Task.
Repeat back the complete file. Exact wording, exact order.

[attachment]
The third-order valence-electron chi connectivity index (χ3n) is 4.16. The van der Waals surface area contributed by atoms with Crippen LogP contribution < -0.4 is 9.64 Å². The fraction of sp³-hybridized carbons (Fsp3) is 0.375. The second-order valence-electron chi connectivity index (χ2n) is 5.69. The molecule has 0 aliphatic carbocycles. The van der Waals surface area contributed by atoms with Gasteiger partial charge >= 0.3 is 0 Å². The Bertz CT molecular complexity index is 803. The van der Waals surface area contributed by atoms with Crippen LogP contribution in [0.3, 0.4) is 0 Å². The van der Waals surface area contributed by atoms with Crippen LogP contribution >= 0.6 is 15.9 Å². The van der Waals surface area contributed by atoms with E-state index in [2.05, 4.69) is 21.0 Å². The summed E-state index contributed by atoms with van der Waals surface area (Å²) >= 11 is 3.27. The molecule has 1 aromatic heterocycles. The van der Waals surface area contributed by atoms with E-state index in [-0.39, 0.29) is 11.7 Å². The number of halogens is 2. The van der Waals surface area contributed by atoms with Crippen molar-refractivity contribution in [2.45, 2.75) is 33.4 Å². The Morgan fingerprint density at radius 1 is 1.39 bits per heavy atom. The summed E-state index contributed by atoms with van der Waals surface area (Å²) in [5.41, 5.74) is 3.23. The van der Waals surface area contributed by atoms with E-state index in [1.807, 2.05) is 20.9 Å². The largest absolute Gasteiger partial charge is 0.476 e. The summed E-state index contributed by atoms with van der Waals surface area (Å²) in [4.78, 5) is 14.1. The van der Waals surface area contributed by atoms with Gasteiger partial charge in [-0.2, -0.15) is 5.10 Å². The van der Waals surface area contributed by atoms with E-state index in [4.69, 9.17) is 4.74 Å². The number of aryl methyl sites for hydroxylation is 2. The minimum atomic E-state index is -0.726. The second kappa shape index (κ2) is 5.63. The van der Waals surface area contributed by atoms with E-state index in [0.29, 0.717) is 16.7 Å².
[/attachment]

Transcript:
The third-order valence-electron chi connectivity index (χ3n) is 4.16. The van der Waals surface area contributed by atoms with Crippen LogP contribution < -0.4 is 9.64 Å². The fraction of sp³-hybridized carbons (Fsp3) is 0.375. The second-order valence-electron chi connectivity index (χ2n) is 5.69. The molecule has 0 aliphatic carbocycles. The van der Waals surface area contributed by atoms with Gasteiger partial charge >= 0.3 is 0 Å². The Bertz CT molecular complexity index is 803. The van der Waals surface area contributed by atoms with Crippen LogP contribution in [0.3, 0.4) is 0 Å². The van der Waals surface area contributed by atoms with Crippen LogP contribution >= 0.6 is 15.9 Å². The van der Waals surface area contributed by atoms with E-state index in [2.05, 4.69) is 21.0 Å². The summed E-state index contributed by atoms with van der Waals surface area (Å²) >= 11 is 3.27. The molecule has 1 aromatic heterocycles. The van der Waals surface area contributed by atoms with E-state index in [-0.39, 0.29) is 11.7 Å². The number of halogens is 2. The van der Waals surface area contributed by atoms with Crippen molar-refractivity contribution in [2.45, 2.75) is 33.4 Å². The Morgan fingerprint density at radius 1 is 1.39 bits per heavy atom. The summed E-state index contributed by atoms with van der Waals surface area (Å²) in [5.41, 5.74) is 3.23. The van der Waals surface area contributed by atoms with E-state index in [1.807, 2.05) is 20.9 Å². The largest absolute Gasteiger partial charge is 0.476 e. The summed E-state index contributed by atoms with van der Waals surface area (Å²) in [4.78, 5) is 14.1. The van der Waals surface area contributed by atoms with Gasteiger partial charge in [-0.2, -0.15) is 5.10 Å². The van der Waals surface area contributed by atoms with E-state index in [4.69, 9.17) is 4.74 Å². The number of aryl methyl sites for hydroxylation is 2. The minimum atomic E-state index is -0.726. The second kappa shape index (κ2) is 5.63. The van der Waals surface area contributed by atoms with E-state index in [0.29, 0.717) is 16.7 Å².